FIFA on Monday banned the top official in African soccer from the sport for five years, upending the leadership of one of its six regional confederations only months before a presidential election and offering a new reminder that corruption continues to plague global soccer even at its most senior levels.
The punishment of the official, Ahmad Ahmad, who had been the president of the Confederation of African Football and a FIFA vice president since 2017, was related to his conduct from 2017 to 2019, according to a statement released by FIFA’s ethics body. Ahmad was found guilty of breaching four separate articles of the organization’s ethics code, its statement said, including abuse of office, misappropriation of funds and rules concerning the offering and acceptance of gifts.
His ban will disqualify him from standing for a new term early next year, but Ahmad escaped with a shorter ban than another African official who was deemed to have violated one of the same rules.
The decision was announced more than a year after FIFA received complaints of wrongdoing by Ahmad, and 17 months after he was arrested and questioned by French investigators about corruption allegations related to an apparel contract. In its statement, FIFA said part of its investigation into Ahmad’s conduct in office was linked to that deal. Ethics investigators also looked into the financing of a pilgrimage trip for a number of African officials to the Saudi Arabian holy city of Mecca.
Ahmad’s ban means five of FIFA’s six global confederations have had to replace leaders accused of ethical violations since 2015, when a sprawling U.S. Department of Justice indictment revealed widespread corruption in the Americas and the Caribbean. FIFA’s president, Gianni Infantino, swept to power a year later, pledging to rid the organization of the culture of corruption that had stained its image and brought down his predecessor.
Ahmad had been one of the new breed of leaders that arrived in the wake of the scandals. With the backing of Infantino, who spent significant political capital lobbying on behalf of the then little known politician from a soccer backwater, Madagascar, Ahmad ousted Issa Hayatou, a towering figure in African soccer who had ruled the sport on the continent — and wielded great influence as a top FIFA executive — for more than two decades.
But under Ahmad’s leadership, CAF soon plunged into regular bouts of chaos and infighting. The problems peaked in 2019, when Ahmad fired the organization’s most senior administrator, the secretary general Amr Fahmy, and other top executives. Fahmy, who died of cancer earlier this year, was among the officials who had provided FIFA with evidence against Ahmad; the accusations included not only financial misdeeds but claims of sexual harassment made by female staff members and consultants.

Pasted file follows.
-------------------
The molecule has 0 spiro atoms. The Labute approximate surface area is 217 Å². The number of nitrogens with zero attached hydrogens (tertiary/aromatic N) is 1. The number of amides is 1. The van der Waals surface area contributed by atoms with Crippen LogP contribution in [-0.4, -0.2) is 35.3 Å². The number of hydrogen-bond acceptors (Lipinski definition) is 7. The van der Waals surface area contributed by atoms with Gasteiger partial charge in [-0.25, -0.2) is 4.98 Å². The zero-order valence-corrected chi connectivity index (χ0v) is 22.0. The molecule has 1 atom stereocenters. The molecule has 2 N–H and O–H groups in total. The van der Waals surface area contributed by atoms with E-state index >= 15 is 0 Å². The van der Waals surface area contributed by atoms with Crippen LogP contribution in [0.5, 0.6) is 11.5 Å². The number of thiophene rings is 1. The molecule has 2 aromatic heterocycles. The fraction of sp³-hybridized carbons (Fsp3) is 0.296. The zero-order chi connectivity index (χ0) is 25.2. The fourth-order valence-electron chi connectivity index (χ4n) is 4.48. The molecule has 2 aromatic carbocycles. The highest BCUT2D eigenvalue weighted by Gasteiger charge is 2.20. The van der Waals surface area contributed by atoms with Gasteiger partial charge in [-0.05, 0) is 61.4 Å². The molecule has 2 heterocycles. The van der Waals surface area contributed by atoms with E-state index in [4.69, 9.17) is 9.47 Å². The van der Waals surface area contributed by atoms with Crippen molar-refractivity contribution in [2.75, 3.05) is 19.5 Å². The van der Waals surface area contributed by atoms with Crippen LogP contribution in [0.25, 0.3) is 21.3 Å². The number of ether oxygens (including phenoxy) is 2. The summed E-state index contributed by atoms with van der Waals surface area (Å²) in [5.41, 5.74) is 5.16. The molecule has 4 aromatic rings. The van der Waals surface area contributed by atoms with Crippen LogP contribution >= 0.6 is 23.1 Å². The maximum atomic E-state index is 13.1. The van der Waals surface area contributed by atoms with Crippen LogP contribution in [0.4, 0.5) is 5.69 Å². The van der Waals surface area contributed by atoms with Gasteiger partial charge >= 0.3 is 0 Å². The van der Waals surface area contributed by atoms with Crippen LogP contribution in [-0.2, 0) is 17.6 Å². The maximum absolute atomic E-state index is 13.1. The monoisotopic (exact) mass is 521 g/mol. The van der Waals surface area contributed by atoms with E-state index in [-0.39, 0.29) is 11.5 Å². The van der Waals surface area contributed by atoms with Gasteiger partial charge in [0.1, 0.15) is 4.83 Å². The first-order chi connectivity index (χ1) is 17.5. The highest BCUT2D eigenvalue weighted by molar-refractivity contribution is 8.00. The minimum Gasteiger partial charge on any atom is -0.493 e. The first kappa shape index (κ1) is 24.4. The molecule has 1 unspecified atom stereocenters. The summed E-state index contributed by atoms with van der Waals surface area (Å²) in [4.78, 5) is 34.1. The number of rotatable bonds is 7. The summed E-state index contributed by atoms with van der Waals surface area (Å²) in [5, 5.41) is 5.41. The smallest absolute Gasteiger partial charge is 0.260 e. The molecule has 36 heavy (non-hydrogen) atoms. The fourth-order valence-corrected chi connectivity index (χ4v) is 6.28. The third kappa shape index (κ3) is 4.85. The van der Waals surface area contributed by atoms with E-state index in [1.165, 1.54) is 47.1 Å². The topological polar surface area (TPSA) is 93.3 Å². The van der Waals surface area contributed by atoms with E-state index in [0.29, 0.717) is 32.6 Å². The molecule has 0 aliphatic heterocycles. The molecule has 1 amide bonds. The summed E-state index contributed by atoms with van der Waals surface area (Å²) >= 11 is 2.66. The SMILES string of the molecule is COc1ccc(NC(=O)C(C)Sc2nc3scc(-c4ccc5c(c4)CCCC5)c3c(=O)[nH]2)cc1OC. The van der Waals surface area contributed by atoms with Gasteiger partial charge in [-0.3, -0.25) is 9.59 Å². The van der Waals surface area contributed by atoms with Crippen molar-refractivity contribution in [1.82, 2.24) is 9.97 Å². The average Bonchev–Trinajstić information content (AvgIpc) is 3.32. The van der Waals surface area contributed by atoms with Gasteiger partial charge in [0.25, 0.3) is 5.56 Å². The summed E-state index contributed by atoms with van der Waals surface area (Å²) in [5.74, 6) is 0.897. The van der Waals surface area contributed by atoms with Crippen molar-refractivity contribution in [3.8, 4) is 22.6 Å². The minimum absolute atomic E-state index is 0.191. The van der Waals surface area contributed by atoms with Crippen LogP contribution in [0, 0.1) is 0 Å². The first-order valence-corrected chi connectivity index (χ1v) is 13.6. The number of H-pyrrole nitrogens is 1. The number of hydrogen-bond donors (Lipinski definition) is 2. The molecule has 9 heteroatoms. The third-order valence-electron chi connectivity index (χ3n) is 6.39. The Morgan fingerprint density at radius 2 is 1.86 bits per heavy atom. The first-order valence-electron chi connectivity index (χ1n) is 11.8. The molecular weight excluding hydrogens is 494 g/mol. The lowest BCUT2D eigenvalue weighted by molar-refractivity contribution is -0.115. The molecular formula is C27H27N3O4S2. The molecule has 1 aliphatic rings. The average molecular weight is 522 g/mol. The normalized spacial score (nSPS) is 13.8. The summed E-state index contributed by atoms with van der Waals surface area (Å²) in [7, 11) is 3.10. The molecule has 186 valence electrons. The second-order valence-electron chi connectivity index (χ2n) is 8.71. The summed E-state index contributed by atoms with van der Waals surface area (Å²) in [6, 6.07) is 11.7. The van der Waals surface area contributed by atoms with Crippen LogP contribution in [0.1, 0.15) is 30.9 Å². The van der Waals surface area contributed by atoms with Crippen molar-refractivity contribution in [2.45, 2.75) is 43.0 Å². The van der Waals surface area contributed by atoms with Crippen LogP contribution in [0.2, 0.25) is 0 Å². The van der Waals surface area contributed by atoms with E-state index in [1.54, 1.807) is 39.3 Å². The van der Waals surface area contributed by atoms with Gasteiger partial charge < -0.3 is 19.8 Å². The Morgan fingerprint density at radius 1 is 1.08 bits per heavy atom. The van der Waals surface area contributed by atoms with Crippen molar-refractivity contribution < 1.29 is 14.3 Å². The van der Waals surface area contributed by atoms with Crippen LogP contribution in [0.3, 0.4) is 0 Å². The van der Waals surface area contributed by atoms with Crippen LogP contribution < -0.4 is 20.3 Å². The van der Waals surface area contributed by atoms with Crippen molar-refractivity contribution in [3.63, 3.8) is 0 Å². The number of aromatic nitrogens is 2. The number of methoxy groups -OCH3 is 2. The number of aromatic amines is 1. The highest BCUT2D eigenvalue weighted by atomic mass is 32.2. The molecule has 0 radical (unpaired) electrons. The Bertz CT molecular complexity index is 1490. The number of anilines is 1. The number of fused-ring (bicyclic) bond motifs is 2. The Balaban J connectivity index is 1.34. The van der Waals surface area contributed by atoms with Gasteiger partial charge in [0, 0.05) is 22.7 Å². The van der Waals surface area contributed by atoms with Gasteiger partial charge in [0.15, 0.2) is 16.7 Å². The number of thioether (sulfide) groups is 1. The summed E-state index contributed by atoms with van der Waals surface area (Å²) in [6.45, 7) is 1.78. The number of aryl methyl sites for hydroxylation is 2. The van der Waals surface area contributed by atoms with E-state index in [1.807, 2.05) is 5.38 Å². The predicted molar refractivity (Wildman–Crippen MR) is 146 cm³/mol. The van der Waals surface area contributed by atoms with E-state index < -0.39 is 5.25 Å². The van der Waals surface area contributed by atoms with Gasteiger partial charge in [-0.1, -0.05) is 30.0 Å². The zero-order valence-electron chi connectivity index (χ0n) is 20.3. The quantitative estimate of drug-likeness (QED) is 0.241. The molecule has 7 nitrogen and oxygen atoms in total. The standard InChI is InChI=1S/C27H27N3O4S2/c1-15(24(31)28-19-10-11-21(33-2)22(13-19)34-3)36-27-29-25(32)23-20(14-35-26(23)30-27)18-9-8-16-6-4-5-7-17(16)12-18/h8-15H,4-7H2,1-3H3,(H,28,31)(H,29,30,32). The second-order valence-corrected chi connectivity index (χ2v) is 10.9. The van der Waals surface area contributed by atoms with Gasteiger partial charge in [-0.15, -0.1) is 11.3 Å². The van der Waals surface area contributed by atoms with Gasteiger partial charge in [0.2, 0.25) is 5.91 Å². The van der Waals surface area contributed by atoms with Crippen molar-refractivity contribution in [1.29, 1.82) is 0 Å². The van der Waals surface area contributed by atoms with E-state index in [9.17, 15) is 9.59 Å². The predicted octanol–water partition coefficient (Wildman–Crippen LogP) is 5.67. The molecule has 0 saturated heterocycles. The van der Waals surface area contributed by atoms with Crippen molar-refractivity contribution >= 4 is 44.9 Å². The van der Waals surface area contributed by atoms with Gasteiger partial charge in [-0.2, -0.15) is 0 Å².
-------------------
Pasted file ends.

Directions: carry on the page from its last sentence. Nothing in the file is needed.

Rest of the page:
Ahmad called the allegations an effort to smear his reputation, and later denied wrongdoing in the French corruption investigation.
Ahmad did not respond to a request for a comment about his ban, which he can appeal at the Court of Arbitration for Sport. He is currently on medical leave after contracting the coronavirus.
Ahmad’s departure leaves four candidates to replace him when CAF holds its presidential elections on March 12. Until then, the organization will be run by its senior vice president, Constant Omari of Congo, who faces his own ethics investigation over a television deal that he and Ahmad revised in a way that appeared to have benefited CAF’s broadcast partners at a cost of millions of dollars to African soccer.
Ahmad is also implicated in that investigation and could face further penalties as a result. In addition to his five-year ban, FIFA also fined Ahmed about $220,000.
FIFA ethics investigators are also looking into the conduct of other African officials. Leaked emails and documents have shown how some regional soccer leaders sought to receive payments from CAF to be routed into their private bank accounts instead of through their federations, and an audit completed earlier this year could not account for millions of dollars in development funds.
The 55-page report, completed by consultants from PWC, said “potential elements of mismanagement and possible abuse of power were found in key areas of finance and operations.” It provided yet another reminder of the challenges of reforming the governance of world soccer, which was rocked in 2015 when the United States filed a sweeping indictment that laid out in vivid detail accusations of decades of corruption and wrongdoing by some of the sport’s most senior administrators.
As the leadership crisis in Africa worsened last year, FIFA took the extraordinary step of effectively taking temporary charge of CAF’s management. It sent Fatma Samoura, its secretary general and Infantino’s top deputy, to supervise the organization’s operations at its headquarters in Cairo. That relationship ended abruptly in February, when CAF’s leadership opted against extending FIFA’s presence.
For Infantino, the ban of Ahmad, his one-time ally, is embarrassing, but it also presents an opportunity to find a new and reliable partner in Africa, a region that he has aggressively tried to cultivate.
As well as dispatching Samoura to CAF, he also sent Mario Galavotti, one of his most trusted advisers, to help restructure operations and plot a path for further development. Last December, Infantino floated the idea of a new 20-team Pan-African club tournament that he said could generate as much as $200 million in annual revenue, a sum that he argued might allow some of Africa’s top clubs to keep top talent in the region. Those plans have appeared to have stalled since CAF told FIFA’s emissaries to leave and the coronavirus crippled global sports.